Today’s market conditions may feel a bit uncertain. Between inflation, aggressive monetary policy tightening by the Federal Reserve, and the effects of the Russia/Ukraine war, some investors react emotionally and may want to make changes to their portfolio.
Ultimately, changing your asset allocation based on market fluctuations can be a hasty decision. If you guess wrong, you may end up missing out on the best market days. With that in mind, here are some ways that trying to time the market can negatively impact your returns.
Timing the Market vs. Time in the Market
Research suggests that investors who buy and sell stocks during periods of market volatility may see lower returns than investors who stick with an established investment strategy.
For example, imagine you invested $100,000 in the S&P 500 20 years ago. The following returns are based on what your investment could look like today staying invested that entire time compared to trying to time the market. Here’s where your assets could beif you: 
- Left your investment untouched: $651,528
- Missed the 5 best performing days: $401,457
- Missed the 10 best performing days: $294,824
- Missed the 15 best performing days: $226,959
- Missed the 20 best performing days: $180,462
- Missed the 25 best performing days: $146,016
In other words, missing just a few days over 20 years could mean the difference between gaining less than $50,000 or more than $500,000 on your initial investment.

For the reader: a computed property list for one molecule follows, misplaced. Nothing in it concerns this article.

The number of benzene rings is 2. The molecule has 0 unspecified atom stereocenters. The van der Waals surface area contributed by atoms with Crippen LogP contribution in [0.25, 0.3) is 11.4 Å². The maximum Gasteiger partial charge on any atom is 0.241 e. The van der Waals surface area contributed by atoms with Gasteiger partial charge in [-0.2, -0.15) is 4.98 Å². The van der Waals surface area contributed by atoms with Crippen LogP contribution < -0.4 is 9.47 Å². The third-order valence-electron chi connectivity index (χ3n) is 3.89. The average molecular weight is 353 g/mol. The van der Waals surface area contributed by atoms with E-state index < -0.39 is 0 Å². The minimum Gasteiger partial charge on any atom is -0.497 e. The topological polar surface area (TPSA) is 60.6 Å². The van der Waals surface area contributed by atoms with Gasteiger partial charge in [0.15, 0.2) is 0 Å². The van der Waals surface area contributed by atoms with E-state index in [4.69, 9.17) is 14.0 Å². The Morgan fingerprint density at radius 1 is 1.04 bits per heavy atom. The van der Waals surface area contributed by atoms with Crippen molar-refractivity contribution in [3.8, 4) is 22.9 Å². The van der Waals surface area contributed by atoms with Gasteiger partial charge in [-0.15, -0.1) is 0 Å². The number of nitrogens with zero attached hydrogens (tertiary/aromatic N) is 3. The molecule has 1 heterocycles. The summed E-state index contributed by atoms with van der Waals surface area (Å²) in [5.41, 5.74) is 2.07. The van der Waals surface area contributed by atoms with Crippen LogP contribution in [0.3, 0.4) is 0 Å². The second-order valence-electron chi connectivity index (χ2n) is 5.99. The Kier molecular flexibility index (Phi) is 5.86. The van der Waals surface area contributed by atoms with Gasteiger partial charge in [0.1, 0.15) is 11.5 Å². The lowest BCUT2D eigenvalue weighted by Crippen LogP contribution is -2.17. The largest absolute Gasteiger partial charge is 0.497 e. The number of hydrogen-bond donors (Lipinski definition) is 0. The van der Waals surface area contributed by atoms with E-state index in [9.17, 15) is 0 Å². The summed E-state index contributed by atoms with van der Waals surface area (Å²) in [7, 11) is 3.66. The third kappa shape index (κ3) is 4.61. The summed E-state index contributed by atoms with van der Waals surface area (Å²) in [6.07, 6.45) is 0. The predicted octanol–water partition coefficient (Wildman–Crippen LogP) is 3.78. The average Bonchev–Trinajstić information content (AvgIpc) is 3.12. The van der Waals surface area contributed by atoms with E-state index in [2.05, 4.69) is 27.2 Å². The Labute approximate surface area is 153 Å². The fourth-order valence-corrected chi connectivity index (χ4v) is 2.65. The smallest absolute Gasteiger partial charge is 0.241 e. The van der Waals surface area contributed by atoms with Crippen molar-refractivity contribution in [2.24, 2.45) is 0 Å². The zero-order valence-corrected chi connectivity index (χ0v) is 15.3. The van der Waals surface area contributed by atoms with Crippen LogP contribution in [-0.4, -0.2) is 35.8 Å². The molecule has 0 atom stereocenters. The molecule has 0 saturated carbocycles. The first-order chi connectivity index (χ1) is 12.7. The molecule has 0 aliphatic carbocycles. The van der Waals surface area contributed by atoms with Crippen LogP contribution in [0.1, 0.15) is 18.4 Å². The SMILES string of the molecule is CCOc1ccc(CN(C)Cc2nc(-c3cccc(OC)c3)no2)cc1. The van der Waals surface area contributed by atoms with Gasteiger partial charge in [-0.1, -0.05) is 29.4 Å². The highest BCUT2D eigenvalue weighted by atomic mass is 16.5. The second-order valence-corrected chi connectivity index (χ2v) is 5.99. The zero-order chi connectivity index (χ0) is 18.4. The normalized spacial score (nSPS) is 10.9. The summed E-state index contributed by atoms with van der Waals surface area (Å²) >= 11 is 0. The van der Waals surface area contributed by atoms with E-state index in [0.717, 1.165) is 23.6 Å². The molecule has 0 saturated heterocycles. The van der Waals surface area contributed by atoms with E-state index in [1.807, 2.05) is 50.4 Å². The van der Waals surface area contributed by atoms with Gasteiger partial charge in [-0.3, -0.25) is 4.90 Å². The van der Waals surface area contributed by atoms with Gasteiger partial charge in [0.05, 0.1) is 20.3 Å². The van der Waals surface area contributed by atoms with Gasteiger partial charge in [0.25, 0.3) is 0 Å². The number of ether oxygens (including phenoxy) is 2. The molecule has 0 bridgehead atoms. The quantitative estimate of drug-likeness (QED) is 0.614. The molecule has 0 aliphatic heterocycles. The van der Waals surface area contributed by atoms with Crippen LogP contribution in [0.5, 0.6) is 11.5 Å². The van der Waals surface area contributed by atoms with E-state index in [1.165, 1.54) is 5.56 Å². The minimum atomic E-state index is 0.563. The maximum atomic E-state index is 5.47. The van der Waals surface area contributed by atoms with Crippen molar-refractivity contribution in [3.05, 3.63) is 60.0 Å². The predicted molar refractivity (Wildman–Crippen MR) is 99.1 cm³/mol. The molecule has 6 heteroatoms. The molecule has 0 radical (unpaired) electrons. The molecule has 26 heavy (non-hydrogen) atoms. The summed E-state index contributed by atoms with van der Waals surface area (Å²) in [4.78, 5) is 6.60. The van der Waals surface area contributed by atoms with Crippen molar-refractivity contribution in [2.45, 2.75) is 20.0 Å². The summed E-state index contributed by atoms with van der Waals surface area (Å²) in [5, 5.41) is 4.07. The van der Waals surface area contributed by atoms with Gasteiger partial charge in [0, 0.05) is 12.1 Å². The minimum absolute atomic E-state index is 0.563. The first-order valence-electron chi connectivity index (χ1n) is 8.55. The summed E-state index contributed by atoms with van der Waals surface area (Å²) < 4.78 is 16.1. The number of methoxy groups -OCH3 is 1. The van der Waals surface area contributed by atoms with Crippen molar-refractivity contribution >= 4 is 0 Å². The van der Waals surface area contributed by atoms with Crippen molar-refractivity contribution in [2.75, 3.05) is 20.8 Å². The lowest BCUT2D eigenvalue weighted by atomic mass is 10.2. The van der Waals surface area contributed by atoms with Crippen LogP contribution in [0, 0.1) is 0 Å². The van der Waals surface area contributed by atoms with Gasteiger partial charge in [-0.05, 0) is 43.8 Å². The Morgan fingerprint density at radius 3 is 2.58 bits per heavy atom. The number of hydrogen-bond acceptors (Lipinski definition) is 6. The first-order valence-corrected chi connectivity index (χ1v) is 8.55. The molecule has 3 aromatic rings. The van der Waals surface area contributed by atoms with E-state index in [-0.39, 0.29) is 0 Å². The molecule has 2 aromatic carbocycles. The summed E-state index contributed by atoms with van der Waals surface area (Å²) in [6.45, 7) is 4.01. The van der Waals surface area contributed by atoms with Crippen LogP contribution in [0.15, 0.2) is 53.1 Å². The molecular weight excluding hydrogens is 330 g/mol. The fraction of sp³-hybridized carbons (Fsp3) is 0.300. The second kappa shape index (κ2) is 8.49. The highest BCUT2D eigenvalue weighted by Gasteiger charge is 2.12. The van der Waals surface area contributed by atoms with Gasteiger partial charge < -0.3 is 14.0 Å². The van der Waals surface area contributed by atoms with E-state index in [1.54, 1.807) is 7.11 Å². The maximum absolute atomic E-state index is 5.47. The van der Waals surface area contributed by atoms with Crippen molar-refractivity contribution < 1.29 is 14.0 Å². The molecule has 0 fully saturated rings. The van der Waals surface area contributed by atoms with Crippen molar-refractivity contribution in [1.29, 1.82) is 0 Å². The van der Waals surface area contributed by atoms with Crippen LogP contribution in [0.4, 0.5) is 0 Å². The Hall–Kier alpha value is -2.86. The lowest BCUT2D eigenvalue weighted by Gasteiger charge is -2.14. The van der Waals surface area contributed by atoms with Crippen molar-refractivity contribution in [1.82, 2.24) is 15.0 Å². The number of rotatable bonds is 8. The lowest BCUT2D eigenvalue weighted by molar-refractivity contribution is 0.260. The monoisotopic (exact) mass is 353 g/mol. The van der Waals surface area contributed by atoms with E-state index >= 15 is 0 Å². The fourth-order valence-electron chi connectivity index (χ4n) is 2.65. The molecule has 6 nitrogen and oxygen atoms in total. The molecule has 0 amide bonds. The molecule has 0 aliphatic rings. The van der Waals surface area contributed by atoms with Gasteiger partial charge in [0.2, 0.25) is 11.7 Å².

Some data indicates that an investor would need to accurately time the market 74% of the time to earn more than someone who stays in the S&P 500. Considering the same study claims that only 47% of “market timing experts” predictions are correct, timing the market just doesn’t appear to add up.
Clearly, for most investors, time in the market is more important than timing the market.
Investing with Patience
Of course, volatility and market declines can be uncomfortable, but corrections are a normal part of market cycles. Thus, investors who don't try to time the market may see greater long-term returns. Of course, past performance does not guarantee future results, but the research shows that successful investing may stem from a patient and disciplined strategy.
Trying to predict how markets may act and making emotional investment decisions can leave your portfolio in a vulnerable state. We know that market timing can feel tempting, but it can be virtually impossible to do so accurately.
Instead, you may consider a personalized investment strategy that allows for prudent adjustments when warranted. Finding the right approach—and sticking with it—can leave you in a much better position to pursue your financial goals.
If you have any questions about the information we’ve presented or want to know how recent economic events may affect your investments, please let us know. We would be happy to answer your questions and discuss any concerns.
The Standard & Poor's 500 (S&P 500) is an unmanaged group of securities considered to be representative of the stock market in general. All indexes are unmanaged and cannot be invested into directly. Unmanaged index returns do not reflect fees, expenses, or sales charges. Index performance is not indicative of the performance of any investment.